That is the proper way to run a business. You remove troublesome customers that are costing you money and you, the merchant, are getting nothing back in return.

    You see... This forum is like Hollywood. The fans outnumber the stars. So, the stars come out and thank the fans. They say whatever it takes to keep the fans happy. Obviously, in private, the stars are not talking so kindly about the "silly" fans. Such as those in the crowd with signs saying "Marry Me".

    Affiliates outnumber AMs on here. An AM has to be very careful what they say or the fans, I mean affiliates, could turn on them.

    That is one of the problems with this forum. We, the affiliates can put down and complain about merchants and AMs, but a merchant and/or AM walks a fine line in here. One wrong statement and here comes 100 affiliates telling them off.

    I say "Come. Let us reason together."

    The truth is that isn't going to happen on here until we allow merchants and AMs to speak more freely without fear of a backlash.

    Give merchants and AM a second anonymous screen name and let them complain about us, the affiliates.

    I know they are free to do that know. But, would you? Would you as an AM come in here and complain about "silly" or "unproductive" affiliates and have a 100 affiliates jumping your case? Nope. You probably wouldn't.

  11. #11
    Moderator MichaelColey's Avatar
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    Quote Originally Posted by Snowfinch View Post
    That is one of the problems with this forum. We, the affiliates can put down and complain about merchants and AMs, but a merchant and/or AM walks a fine line in here. One wrong statement and here comes 100 affiliates telling them off.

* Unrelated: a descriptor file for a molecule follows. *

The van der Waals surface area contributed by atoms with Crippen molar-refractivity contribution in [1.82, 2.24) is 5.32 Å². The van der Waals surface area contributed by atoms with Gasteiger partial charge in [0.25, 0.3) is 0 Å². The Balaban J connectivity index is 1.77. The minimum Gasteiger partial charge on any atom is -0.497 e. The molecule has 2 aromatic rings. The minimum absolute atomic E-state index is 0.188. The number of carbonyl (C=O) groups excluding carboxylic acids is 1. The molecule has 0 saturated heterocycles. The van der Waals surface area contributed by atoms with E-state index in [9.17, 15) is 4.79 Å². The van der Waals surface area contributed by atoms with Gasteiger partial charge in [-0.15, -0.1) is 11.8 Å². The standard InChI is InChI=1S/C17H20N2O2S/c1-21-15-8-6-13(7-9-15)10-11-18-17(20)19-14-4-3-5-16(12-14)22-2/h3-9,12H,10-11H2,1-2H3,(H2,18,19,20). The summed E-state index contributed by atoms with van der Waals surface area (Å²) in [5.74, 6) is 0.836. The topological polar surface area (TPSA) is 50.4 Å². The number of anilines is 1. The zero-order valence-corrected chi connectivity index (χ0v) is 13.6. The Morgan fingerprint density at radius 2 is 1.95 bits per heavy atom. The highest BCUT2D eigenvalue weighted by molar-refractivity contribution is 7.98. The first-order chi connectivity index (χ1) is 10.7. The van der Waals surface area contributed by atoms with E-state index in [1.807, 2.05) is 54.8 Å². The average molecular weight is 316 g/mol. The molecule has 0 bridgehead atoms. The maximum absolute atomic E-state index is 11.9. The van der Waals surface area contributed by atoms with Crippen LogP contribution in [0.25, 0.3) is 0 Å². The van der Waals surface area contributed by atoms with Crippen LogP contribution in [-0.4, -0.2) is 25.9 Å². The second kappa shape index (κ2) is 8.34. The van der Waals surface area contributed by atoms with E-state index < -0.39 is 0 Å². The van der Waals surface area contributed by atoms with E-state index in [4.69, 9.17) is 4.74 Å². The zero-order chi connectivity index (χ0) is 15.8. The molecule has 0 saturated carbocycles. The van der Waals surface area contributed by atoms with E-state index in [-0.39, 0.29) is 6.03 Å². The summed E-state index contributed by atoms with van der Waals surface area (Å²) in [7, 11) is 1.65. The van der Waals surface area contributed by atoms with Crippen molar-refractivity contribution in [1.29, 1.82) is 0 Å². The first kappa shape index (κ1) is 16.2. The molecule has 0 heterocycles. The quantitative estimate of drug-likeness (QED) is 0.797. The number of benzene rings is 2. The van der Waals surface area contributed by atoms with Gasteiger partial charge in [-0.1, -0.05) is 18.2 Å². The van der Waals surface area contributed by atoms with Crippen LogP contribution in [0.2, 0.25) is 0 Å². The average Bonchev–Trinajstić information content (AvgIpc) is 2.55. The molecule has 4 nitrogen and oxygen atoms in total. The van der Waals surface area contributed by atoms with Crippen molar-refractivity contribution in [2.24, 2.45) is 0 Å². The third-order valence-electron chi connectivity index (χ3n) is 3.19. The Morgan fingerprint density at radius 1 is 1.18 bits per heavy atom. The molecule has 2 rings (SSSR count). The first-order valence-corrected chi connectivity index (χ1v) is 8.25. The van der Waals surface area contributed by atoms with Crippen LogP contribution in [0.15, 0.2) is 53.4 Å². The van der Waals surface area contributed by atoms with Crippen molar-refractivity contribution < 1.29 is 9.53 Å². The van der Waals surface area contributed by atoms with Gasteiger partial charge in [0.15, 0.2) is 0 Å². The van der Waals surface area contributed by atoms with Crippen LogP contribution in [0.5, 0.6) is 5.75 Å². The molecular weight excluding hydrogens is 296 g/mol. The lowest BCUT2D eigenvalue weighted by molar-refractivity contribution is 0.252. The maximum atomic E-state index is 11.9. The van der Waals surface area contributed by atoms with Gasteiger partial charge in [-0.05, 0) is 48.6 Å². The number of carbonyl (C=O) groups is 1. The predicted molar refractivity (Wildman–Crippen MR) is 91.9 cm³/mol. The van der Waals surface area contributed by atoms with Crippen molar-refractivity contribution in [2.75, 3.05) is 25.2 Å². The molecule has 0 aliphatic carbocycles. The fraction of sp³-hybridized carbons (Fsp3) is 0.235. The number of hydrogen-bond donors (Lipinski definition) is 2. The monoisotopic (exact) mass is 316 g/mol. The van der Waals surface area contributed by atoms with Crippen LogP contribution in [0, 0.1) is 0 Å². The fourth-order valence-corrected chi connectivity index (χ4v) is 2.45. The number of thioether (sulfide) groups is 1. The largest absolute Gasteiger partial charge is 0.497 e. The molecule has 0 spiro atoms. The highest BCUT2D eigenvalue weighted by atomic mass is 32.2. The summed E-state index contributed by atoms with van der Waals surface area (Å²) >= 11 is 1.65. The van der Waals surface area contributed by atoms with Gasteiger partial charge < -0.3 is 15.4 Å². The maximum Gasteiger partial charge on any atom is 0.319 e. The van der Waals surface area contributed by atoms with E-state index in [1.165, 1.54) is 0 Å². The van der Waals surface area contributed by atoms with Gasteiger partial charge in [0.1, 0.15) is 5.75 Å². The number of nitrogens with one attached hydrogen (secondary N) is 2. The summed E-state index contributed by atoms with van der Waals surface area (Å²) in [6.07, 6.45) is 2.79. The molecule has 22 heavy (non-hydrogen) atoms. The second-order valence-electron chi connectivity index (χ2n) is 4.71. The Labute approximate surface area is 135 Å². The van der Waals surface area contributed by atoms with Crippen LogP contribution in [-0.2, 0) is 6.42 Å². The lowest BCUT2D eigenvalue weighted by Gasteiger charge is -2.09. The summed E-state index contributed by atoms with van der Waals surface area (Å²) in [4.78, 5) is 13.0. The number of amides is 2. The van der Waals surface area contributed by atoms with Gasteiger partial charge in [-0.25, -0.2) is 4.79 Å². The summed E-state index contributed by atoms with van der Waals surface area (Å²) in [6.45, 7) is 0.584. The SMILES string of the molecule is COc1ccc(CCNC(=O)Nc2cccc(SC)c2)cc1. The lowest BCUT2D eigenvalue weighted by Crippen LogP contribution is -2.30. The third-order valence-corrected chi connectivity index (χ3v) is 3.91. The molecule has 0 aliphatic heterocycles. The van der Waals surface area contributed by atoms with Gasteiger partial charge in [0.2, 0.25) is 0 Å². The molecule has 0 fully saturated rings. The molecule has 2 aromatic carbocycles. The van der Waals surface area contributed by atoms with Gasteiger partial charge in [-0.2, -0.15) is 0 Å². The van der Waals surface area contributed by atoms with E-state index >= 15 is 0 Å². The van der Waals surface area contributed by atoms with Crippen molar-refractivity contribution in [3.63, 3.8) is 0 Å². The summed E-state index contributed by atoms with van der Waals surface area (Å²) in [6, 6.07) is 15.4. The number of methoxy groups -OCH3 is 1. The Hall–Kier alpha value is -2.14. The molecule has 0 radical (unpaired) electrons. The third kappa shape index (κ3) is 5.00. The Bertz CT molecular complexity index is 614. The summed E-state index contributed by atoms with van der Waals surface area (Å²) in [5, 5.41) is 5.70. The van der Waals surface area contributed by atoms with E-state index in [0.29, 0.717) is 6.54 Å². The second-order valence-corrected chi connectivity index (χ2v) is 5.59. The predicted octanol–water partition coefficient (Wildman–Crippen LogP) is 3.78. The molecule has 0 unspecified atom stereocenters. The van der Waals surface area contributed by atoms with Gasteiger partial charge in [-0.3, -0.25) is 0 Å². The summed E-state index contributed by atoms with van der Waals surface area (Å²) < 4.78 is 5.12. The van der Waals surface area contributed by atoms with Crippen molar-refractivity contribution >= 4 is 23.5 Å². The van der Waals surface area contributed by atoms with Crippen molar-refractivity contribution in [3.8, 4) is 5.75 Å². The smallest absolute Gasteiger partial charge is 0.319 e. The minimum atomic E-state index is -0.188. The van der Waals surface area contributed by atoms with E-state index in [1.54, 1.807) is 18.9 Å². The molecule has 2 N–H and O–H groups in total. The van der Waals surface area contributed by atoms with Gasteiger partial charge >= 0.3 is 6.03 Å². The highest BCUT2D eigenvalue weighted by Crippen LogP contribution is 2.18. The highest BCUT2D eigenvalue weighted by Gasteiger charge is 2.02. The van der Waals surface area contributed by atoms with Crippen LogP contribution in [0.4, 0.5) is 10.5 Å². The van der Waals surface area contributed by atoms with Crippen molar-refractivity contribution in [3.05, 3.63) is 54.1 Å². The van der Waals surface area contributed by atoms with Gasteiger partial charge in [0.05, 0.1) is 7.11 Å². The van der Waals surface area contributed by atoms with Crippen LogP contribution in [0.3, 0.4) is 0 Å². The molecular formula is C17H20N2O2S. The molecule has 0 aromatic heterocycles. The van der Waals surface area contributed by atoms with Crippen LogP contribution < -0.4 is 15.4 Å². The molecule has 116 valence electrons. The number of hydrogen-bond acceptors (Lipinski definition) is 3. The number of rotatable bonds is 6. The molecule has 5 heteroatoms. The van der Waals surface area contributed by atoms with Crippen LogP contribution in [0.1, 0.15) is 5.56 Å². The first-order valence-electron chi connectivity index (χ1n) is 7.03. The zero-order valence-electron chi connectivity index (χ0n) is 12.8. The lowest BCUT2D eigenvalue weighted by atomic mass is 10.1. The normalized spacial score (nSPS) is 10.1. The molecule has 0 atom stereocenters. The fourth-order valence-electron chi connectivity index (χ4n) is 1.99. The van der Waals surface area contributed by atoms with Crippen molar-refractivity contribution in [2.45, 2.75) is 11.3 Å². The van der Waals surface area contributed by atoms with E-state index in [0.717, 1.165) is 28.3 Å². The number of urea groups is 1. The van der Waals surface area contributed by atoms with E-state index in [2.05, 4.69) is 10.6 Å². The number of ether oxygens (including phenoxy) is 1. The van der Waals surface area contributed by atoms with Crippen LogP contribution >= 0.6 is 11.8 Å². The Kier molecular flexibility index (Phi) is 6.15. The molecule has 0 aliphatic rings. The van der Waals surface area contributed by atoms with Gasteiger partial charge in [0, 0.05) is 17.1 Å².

...

    Give merchants and AM a second anonymous screen name and let them complain about us, the affiliates.

    I know they are free to do that know. But, would you? Would you as an AM come in here and complain about "silly" or "unproductive" affiliates and have a 100 affiliates jumping your case? Nope. You probably wouldn't.
    I really don't think that would be an improvement here. We need to work together, educate and inform, not tear each other down.

    And no, AMs are not free to create a second account. Our rules have always stated that each person only gets one account and that each account can only be used by one person. Any exceptions need to have prior approval by the administrator.
    Michael Coley
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    "Education is the most powerful weapon which you can use to change the world." Nelson Mandela

  12. #12
    Affiliate Manager Ian H - TicketLiquidator's Avatar
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    Quote Originally Posted by Snowfinch View Post
    I say "Come. Let us reason together."
    Are we witnessing history in the making here?

    But seriously, it is great to learn from threads like this. I am constantly being praised (or laughed at, I'm not sure which) for my "patience" in dealing with little old ladies and guys from the Bronx who sound like gangsters (as opposed to geeks, I guess), always making sure they get what they want, etc.

    The reason I do this is because - as you said Andy Rodriguez - you never know how their sites might produce once they're up and running.
    [SIZE=3][COLOR=Navy][FONT=Arial]Ian Hough.
    Affiliate Program Manager, TicketLiquidator.com.
    Contact: [email]ianh@ticketliquidator.com[/email][/FONT][/COLOR][/SIZE]
    Don't let your work go to waste. Sign up and get paid for all sales: [B]Onsales[/B], last-minute, etc.

  13. #13
    Moderator bibby's Avatar
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    Quote Originally Posted by Trust View Post
    "Though many do no like it when people call affiliate marketing a "job", that is exactly what it is."